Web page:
Coulter, J., in Northern Liberties v. St. John’s Church, 13 Pa. St., 104 says, very forcibly, ‘I think the common mind has everywhere taken in the understanding that taxes are a public imposition, levied by authority of the government for the purposes of carrying on the government in all its machinery and operations—that they are imposed for a public purpose.’ See, also Pray v. Northern Liberties, 31 Pa.St., 69; Matter of Mayor of N.Y., 11 Johns., 77; Camden v. Allen, 2 Dutch., 398; Sharpless v. Mayor, supra; Hanson v. Vernon, 27 Ia., 47; Whiting v. Fond du Lac, supra.”
[Loan Association v. Topeka, 87 U.S. 655, 20 Wall. 655 (1874)]
[EDITORIAL: For proof that "taxpayers" are volunteers, see:
- Why Domicile and Becoming a "Taxpayer" Require Your Consent, Form #05.002
- How State Nationals VOLUNTEER to Pay Income Tax, Form #08.024-proves that "citizens" and "residents" in the Internal Revenue Code are an office under the Secretary of Treasury in the Treasury Department. They are NOT the "citizen" mentioned in 8 U.S.C. §1401, BTW.
Further, STATUTORY "taxpayers", "persons", "citizens", "residents", "employees" (under 26 U.S.C. §3401(c) using a W-4) are NOT authorized to act as VOLUNTEERs under this provision and DO NOT serve in the Capital as required by 5 U.S.C. §3103 in most cases, and therefore must be REMOVED from service per this provision, and thus NOT be treated as such.]
NOTES AND DECISIONS
6. Who is officer or employee of United States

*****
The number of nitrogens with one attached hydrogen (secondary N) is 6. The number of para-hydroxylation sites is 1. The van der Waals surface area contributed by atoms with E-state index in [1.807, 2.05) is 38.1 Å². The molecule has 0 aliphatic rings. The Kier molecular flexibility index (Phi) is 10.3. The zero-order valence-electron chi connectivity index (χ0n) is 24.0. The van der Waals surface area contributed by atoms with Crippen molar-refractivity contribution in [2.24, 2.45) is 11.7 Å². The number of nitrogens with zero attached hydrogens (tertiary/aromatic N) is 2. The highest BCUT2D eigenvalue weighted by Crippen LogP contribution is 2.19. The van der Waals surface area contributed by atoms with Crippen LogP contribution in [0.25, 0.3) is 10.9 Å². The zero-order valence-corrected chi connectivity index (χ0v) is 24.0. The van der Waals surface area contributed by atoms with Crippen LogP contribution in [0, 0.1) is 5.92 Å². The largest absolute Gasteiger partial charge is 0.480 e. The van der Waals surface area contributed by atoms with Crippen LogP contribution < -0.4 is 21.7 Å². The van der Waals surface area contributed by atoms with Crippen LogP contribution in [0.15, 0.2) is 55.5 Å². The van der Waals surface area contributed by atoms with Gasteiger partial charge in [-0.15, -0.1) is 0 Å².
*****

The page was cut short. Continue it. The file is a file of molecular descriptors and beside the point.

[. . .]
False personation of officers or employees of government-owned corporation, such as Tennessee Valley Authority, is not within predecessor to 18 USCS § 912, making it offense to falsely assume or pretend, with intent to defraud, to be officer or employee acting under authority of United States, or any Department, or any officer of government thereof. Pierce v. United States, 314 U.S. 306, 62 S. Ct. 237, 86 L. Ed. 226, 1941 U.S. LEXIS 1142 (1941).
[5 U.S.C.S. 912, Section 6]
[EDITORIAL: The IRS is a government owned federal corporation, so 18 U.S.C. §912 doesn't apply to people pretending to be officers within that corporation, but it DOES apply to people who are officers within the Department of the Treasury working under the Secretary of the Treasury as required by 5 U.S.C. §301]
United States Constitution: Analysis and Interpretation, U.S. Government Printing Office, 2004, p. 392
"Indeed, there can be no such thing in this country as [PRIVATE] property in office,
although the common law sustained a different view sometimes reflected in early
cases. 1974 "
1974 Butler v. Pennsylvania, 51 U.S. (10 How.) 402 (1850). Cf. Marbury v. Madison,
5 U.S. (1 Cr.) 137 (1803); Hoke v. Henderson, 154 N.C. (4 Dev.) 1 (1833). See also
United States v. Fisher, 109 U.S. 143 (1883); United States v. Mitchell, 109 U.S.
146 (1883); Crenshaw v. United States, 134 U.S. 99 (1890)
[United States Constitution: Analysis and Interpretation, U.S. Government Printing
Office, 2004, p. 392; https://famguardian.org/PublishedAuthors/Govt/CRS/USConstAnnotated.pdf]
[Editorial: By "property interest" they mean:
- A private property interest under the Fifth Amendment or even the common law.
- Ownership or control over the office or property attached to the office is not shared with the government and is absolute, unqualified, and exclusive.
Government therefore has an ABSOLUTE and EXCLUSIVE ownership and control and need not consult you for anything in connection with the office, and you do not SHARE ownership of any part of the office with them. So once you volunteer for the office or attach otherwise PRIVATE property to the office, you have no say over your own body or its fruits and you need their legislative permission to do anything and everything with the office or property attached to the office using the de facto license, the SSN, because you have no right to exclude them from using or benefitting from the office.]